Canadian Centre on Substance Use and Addiction

Cannabis Use Among Indigenous Peoples of Turtle Island: Motives for Use, Substitution and Impacts of Legalization

Farrell, L. & Walsh, Z.

This project looked at motives for cannabis use among Indigenous Peoples of Turtle Island living in British Columbia and Alberta, with an emphasis on assessing risk for problematic use and potential benefits of personal use to improve well-being for symptoms of chronic pain, anxiety and sleep. The researchers further investigated how cannabis use affects the use of other medications and substances, as well as perceptions of cannabis access among the Indigenous population.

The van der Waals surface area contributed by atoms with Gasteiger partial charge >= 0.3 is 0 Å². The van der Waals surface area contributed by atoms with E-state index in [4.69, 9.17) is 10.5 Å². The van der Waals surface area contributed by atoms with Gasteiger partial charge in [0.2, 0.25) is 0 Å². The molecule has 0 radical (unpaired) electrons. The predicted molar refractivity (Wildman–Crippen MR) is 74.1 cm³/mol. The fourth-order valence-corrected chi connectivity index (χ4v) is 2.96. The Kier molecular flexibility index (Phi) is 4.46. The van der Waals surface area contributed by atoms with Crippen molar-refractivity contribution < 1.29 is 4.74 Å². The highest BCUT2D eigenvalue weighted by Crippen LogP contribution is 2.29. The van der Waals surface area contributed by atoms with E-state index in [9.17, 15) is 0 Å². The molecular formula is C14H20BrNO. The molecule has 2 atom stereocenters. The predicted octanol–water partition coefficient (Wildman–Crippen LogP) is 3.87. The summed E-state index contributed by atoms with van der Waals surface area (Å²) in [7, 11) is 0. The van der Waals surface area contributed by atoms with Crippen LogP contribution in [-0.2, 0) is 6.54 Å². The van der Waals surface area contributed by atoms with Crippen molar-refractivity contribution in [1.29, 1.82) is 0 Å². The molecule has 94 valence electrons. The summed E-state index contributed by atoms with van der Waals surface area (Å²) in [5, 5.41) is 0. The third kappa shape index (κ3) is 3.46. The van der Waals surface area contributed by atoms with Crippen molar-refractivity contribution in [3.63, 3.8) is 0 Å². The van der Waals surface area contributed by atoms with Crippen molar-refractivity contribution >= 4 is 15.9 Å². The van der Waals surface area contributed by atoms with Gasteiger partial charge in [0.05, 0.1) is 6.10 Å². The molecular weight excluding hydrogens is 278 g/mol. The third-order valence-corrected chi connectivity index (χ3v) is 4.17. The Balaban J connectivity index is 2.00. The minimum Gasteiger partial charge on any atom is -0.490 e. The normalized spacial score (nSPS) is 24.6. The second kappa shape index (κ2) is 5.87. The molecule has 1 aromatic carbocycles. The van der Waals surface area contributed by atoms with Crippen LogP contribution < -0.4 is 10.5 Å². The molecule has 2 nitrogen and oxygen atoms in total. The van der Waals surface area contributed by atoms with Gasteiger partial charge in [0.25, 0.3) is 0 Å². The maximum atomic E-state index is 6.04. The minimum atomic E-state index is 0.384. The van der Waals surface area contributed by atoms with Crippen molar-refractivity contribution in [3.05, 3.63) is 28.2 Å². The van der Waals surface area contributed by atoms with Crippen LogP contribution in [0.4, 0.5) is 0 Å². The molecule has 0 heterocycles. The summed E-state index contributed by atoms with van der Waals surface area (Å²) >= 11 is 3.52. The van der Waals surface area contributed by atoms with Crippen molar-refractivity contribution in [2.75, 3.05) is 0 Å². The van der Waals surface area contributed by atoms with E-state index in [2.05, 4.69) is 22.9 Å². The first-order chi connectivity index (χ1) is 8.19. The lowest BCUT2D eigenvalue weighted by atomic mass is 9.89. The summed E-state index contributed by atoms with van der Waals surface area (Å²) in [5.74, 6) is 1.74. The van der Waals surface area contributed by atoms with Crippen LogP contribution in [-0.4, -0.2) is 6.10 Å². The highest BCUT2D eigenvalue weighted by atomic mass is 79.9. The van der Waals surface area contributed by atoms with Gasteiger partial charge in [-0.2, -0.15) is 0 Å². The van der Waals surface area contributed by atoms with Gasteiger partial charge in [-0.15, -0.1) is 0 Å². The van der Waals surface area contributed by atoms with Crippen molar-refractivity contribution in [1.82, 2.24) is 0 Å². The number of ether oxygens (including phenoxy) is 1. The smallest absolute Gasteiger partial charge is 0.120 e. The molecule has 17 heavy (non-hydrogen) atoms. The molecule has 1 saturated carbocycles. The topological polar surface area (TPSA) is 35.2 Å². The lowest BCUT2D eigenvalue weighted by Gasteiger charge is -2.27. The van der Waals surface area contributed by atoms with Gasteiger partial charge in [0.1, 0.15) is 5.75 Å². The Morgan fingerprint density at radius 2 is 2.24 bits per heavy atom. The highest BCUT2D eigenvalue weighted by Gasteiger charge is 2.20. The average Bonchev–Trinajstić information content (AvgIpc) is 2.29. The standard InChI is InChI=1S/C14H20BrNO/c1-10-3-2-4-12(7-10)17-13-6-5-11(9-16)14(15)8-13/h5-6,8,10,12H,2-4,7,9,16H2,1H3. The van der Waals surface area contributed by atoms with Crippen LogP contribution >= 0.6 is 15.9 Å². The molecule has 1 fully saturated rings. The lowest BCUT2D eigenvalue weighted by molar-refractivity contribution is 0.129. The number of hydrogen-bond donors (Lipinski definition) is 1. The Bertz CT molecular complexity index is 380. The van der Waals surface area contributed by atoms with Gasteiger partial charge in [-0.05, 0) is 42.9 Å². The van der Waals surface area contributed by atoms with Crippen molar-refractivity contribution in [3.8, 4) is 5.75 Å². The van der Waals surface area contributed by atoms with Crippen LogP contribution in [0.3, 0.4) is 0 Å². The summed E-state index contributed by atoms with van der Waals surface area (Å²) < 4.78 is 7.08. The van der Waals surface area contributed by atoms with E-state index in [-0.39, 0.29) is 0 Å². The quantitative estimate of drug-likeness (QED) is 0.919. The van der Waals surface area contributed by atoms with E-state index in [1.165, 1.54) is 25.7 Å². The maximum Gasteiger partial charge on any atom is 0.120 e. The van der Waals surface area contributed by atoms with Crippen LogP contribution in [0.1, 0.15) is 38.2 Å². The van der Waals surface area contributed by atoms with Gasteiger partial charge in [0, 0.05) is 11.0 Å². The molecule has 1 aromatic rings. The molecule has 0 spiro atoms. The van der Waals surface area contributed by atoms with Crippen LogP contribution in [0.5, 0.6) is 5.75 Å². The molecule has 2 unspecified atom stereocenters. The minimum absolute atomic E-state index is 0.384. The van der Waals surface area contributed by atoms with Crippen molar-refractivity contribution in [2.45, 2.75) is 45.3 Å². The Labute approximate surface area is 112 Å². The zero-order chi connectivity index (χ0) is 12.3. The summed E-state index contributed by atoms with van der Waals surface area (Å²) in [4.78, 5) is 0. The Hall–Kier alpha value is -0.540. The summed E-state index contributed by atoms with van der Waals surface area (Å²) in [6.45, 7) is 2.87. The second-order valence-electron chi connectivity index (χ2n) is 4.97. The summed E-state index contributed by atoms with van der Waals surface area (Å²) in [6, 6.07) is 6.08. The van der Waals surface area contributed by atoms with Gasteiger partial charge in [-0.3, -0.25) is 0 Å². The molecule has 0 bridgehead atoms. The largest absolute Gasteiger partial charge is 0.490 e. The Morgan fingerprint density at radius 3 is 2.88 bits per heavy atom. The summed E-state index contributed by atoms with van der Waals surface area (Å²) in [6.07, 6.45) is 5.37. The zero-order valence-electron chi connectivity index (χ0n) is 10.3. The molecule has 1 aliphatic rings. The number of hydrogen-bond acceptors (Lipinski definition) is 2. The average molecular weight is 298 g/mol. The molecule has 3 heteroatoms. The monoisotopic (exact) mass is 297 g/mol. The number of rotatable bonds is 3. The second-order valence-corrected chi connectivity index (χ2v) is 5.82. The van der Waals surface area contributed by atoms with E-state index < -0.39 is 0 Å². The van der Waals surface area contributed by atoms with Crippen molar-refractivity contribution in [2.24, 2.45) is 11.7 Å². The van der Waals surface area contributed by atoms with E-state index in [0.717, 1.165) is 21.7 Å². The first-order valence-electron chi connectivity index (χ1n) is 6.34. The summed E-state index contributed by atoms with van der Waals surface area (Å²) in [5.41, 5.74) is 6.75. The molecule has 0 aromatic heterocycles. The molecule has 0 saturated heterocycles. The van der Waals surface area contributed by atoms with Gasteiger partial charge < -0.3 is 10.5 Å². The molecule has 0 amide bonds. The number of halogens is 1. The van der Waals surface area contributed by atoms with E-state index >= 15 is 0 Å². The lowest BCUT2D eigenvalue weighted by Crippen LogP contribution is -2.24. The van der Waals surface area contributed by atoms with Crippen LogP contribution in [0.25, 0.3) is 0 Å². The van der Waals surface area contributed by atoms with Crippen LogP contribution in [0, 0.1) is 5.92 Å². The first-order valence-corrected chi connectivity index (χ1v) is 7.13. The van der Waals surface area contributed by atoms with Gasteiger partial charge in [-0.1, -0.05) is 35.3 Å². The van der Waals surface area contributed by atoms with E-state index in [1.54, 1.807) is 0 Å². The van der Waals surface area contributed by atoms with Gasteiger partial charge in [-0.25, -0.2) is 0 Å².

Researchers observed roughly equivalent levels of medical and personal motives among the sample of Indigenous Peoples using cannabis, with a large majority of respondents reporting both medical and personal motives for use. Smoking cannabis flower was the most popular mode of use, followed by consuming edible cannabis. The use of vapes and concentrates was relatively infrequent. The most prominent motives in support of well-being were to improve sleep, reduce pain and reduce anxiety. Although respondents reported stigma around cannabis use, the legalization of cannabis was perceived to help reduce stigma. It also provided access to a greater variety of products, although price remained a barrier.

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